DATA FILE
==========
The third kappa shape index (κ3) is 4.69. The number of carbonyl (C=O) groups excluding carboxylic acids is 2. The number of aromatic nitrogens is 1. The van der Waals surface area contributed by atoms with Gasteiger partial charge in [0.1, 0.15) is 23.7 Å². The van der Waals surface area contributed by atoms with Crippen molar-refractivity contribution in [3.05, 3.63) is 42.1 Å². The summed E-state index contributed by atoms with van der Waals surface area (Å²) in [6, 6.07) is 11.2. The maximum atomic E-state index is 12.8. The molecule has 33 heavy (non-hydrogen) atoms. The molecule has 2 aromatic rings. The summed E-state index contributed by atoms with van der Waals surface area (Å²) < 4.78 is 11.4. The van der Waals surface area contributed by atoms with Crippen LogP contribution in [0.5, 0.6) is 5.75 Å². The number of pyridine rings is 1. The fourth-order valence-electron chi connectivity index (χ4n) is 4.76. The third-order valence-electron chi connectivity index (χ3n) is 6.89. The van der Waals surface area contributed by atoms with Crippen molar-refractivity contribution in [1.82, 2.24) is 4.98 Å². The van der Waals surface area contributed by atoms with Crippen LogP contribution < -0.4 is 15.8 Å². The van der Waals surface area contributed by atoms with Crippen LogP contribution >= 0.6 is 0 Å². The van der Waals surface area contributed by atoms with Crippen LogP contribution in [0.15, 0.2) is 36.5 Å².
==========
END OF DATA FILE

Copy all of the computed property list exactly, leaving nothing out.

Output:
The third kappa shape index (κ3) is 4.69. The number of carbonyl (C=O) groups excluding carboxylic acids is 2. The number of aromatic nitrogens is 1. The van der Waals surface area contributed by atoms with Gasteiger partial charge in [0.1, 0.15) is 23.7 Å². The van der Waals surface area contributed by atoms with Crippen molar-refractivity contribution in [3.05, 3.63) is 42.1 Å². The summed E-state index contributed by atoms with van der Waals surface area (Å²) in [6, 6.07) is 11.2. The maximum atomic E-state index is 12.8. The molecule has 33 heavy (non-hydrogen) atoms. The molecule has 2 aromatic rings. The summed E-state index contributed by atoms with van der Waals surface area (Å²) < 4.78 is 11.4. The van der Waals surface area contributed by atoms with Crippen LogP contribution in [0.5, 0.6) is 5.75 Å². The number of pyridine rings is 1. The fourth-order valence-electron chi connectivity index (χ4n) is 4.76. The third-order valence-electron chi connectivity index (χ3n) is 6.89. The van der Waals surface area contributed by atoms with Crippen molar-refractivity contribution in [1.82, 2.24) is 4.98 Å². The van der Waals surface area contributed by atoms with Crippen LogP contribution < -0.4 is 15.8 Å². The van der Waals surface area contributed by atoms with Crippen LogP contribution >= 0.6 is 0 Å². The van der Waals surface area contributed by atoms with Crippen LogP contribution in [0.15, 0.2) is 36.5 Å².